Sorry for being long-winded, and we will certainly appreciate any constructive feedback.

  2. Something like this?


    I would consider a drill press a must. My work space is about half your size and I have a drill press on a rolling stand.
  3. eleonn


    Aug 24, 2006
    Lima - PerĂº
    First of all this is a great chance to have a great time with your son. Sound like a really fun project.

    For this first one Id say that you almost have every tool you need. Id say that the tool you will need and gave thanks to have one is a drill press. It will give you the accuracy that is just impossible with a hand drill.
  4. scottbass

    scottbass Bass lines like a big, funky giant

    Jul 13, 2004
    Southern MN
    +1 on the drill press. You just can't drill holes consistently perpendicular by hand. Otherwise it sounds like you have just about everything you need. You will probably identify a need or two as you go along (like some unique clamps). Is your jig saw a table-type or a hand jig saw? I have always had better success with a table jig saw, and of course a band saw is best - and most expensive!
  5. XylemBassGuitar

    XylemBassGuitar Supporting Member Commercial User

    Aug 14, 2008
    Durango, CO
    Owner and Operator, Xylem Handmade Basses and Guitars
    I'd agree with ponticat, the drill press will really help you out, especially when drilling the string-thru holes in the body.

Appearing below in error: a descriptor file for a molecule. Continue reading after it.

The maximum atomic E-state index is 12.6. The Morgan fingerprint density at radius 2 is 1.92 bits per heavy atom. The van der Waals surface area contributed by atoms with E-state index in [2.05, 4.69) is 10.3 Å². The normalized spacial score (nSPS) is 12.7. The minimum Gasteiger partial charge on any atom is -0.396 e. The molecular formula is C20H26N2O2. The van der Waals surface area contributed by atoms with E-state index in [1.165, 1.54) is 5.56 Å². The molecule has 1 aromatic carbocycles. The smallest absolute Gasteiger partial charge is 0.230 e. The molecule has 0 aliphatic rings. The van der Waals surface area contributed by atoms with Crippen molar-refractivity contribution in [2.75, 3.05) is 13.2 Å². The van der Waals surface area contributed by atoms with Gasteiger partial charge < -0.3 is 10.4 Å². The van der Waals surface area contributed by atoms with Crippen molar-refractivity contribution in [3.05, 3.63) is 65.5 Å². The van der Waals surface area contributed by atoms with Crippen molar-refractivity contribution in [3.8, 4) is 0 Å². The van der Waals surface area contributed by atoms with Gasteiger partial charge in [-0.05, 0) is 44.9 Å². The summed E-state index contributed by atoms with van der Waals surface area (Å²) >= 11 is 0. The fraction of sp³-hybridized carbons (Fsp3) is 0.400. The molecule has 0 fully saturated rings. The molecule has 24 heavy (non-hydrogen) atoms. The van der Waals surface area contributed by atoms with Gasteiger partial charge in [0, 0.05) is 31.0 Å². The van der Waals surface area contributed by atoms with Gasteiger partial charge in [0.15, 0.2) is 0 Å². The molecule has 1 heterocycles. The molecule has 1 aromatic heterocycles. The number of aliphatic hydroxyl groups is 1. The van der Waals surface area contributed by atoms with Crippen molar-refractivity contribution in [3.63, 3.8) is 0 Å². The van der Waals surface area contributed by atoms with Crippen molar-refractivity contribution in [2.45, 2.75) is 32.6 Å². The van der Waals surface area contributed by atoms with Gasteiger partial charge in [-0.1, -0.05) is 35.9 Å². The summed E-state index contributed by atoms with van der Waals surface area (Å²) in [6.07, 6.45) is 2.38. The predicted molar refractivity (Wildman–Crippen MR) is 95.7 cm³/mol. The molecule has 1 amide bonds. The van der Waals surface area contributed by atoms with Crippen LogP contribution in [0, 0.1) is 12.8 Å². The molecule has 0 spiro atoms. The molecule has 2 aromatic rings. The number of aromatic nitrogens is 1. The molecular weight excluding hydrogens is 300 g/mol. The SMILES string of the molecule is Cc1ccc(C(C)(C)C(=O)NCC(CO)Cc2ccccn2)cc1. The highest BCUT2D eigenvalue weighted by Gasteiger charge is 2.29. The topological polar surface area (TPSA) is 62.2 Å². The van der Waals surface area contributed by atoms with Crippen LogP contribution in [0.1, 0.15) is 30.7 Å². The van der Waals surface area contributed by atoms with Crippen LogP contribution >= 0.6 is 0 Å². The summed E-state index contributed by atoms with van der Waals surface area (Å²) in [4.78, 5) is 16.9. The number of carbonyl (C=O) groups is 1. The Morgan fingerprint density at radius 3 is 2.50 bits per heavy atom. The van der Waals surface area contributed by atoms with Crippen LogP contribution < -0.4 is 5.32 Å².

Are you going to be making your own neck? Or are you ordering one ready-made?

    I would definitely suggest that you get one or both of these books (unless you have already read through some guitar-building books):

    Make Your Own Electric Guitar and Bass by Waring and Raymond

    Building Electric Guitars by Martin Koch.

    There is just so much advice that we could give you, most of it will be detailed in those books.

    Having said that, your initial specs look good! I think that if you are patient and carefully plan out the project, you'll be able to build a perfectly playable bass.

    You might want to check out lutherie supply companies like Stewart MacDonald to see what specialty tools are available to you.

    Finally, as you are building, remember to be very patient. The trick is not to avoid mistakes altogether, but to learn how to incorporate them into your work and/or fix them along the way.

    Also, be careful if you find yourself thinking something you're working on is "close enough;" many times it isn't close enough if you find yourself thinking that.
  6. ack

    ack Why Can't We All Get Along?

    Nov 19, 2006
    Somewhere near Raleigh
    many thanks for the replies.
    A couple of things: i'm getting the impression that a drill press is almost essential. I'll pick one up before I start anything. I've got plenty of space to mount it at the end of the table.

    As for my jigsaw, it's handheld, but it'll have to do for now. A bandsaw is on the radar, but I'm not pushing my luck (my wife has been very supportive of this workshop - so far).